Mike's Bidding Quiz


We continue the discussion of what makes up a good takeout double with the following questions:

1. What do you need to make a takeout double and later bid your own suit?
2. Why do you need to have rules about this sort of thing?

What do you need to double and bid a suit?

In my bridge lectures, I often talk about takeout doubles. When I do, this is one of my favorite questions.

Here is the bidding:

WEst North East South
1 Dbl 2 Pass
Pass 2

You are sitting South and you hear your partner double 1 and later bid 3 all by himself.

The question I offer my students is this: What do you think North has?

Let’s break it down to more specific questions:

  1. How many diamonds does North have?
  2. How many high-card points does North have?
  3. Can you pass 3?

North is showing five or more diamonds. He must not double and then introduce a new suit all by himself with a four-card suit.

North is showing about 18 HCP. Do you know why? Answer in a moment.

South can pass 3. North is showing a big hand, but if South has a weak hand, he can pass. North’s usual range for doubling and then bidding a suit is about 18–20 HCP.

Why does North need a good hand to double before bidding his suit? The reason is that when North doubles, there is no assurance that he will be able to bid his diamond suit economically. Say East raises to 2 or worse, to 3. Now if North wants to show his suit, he has to show it at the three or four level. Also, it is possible that South will bid something that North does not like and, again, North may have to bid his suit at a high level.

It is much cheaper to bid 2 than to double and then bid 3 or 4. You need a good hand to come in at a higher level, which is often the case if you begin with double.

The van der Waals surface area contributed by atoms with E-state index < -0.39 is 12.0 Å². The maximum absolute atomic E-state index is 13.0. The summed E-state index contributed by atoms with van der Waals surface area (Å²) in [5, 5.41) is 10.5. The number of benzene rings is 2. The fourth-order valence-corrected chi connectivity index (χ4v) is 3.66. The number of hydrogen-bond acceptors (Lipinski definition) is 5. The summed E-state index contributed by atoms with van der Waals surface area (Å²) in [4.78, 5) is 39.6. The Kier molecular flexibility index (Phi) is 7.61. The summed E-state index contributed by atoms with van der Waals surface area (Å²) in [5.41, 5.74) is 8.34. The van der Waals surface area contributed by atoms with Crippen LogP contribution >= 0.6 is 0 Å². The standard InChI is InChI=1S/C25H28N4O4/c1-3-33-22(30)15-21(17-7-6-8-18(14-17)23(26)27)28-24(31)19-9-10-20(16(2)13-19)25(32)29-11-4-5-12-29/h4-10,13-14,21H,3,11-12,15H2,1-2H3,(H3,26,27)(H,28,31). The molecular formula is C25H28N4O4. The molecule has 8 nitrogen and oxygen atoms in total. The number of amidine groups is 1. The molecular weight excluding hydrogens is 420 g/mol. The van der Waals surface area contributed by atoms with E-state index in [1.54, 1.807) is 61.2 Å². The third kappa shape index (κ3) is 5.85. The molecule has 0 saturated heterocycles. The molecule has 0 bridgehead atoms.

Interestingly, when I ask players what partner is showing when they double and then bid a suit, I get good answers. But as soon as these players sit down to play, they are amazed to learn that these rules apply to them, too, not just their partners. Here is one example of a hand that doubles and then bids a suit without proper values.

♠K J 8 7 3   3   K 7 3   ♣A J 9 5

East opens 1 and South doubles. Look what happens in each of these cases.

West raises to 2. Now South has to bid 2♠, assuming the bidding allows him to do so.

North responds with 1NT. Now South has to bid 2♠, assuming the bidding allows him to do so.

West bids 2 and North bids 3. Now South has to bid 3♠ if he wishes to show his spades.

West bids 3, showing a weak raise, and East goes on to 4. Now South has to bid 4♠ if he wants to bid them.

How much easier life would be if South bid 1♠. Now South can be content that he has shown his main suit and won’t get higher in spades unless North can raise spades.

This is one rule you can bank on: If you make a takeout double and then volunteer a new suit later on, you are showing a big hand. You can use 18 HCP as a guideline, but be aware that if the bidding gets too high, even 18 HCP may not be enough to bid again.

Here is one example hand. Consider the auction and the hand. What is the appropriate action?

East is the dealer. No one vulnerable. You, South, hold:

♠A K J 8 7   K 8 3   Q J   ♣A 7 4

WEst North East South
2 ?
See Mike's Advice

The correct call is 1♠. You do have 18 HCP, but they are not particularly rewarding points. Your diamonds may be worthless, in which case this hand will not be strong enough to justify doubling and then bidding at the two or three level. If you bid 1♠ and your partner does not bid, it is unlikely that you will miss a game.

You can be pretty sure about the 18-point requirement. It is not a rule that you follow now and then.

Note that if you have a six-card suit, you may fudge a little — but only a little. Take the hand in question. If your partner has two low spades and a couple of queens, you could lose one or two spades, two hearts, two diamonds and two clubs. That is a lot of losers, 18 HCP notwithstanding. To paraphrase George Orwell, “Some points are more equal than others.”.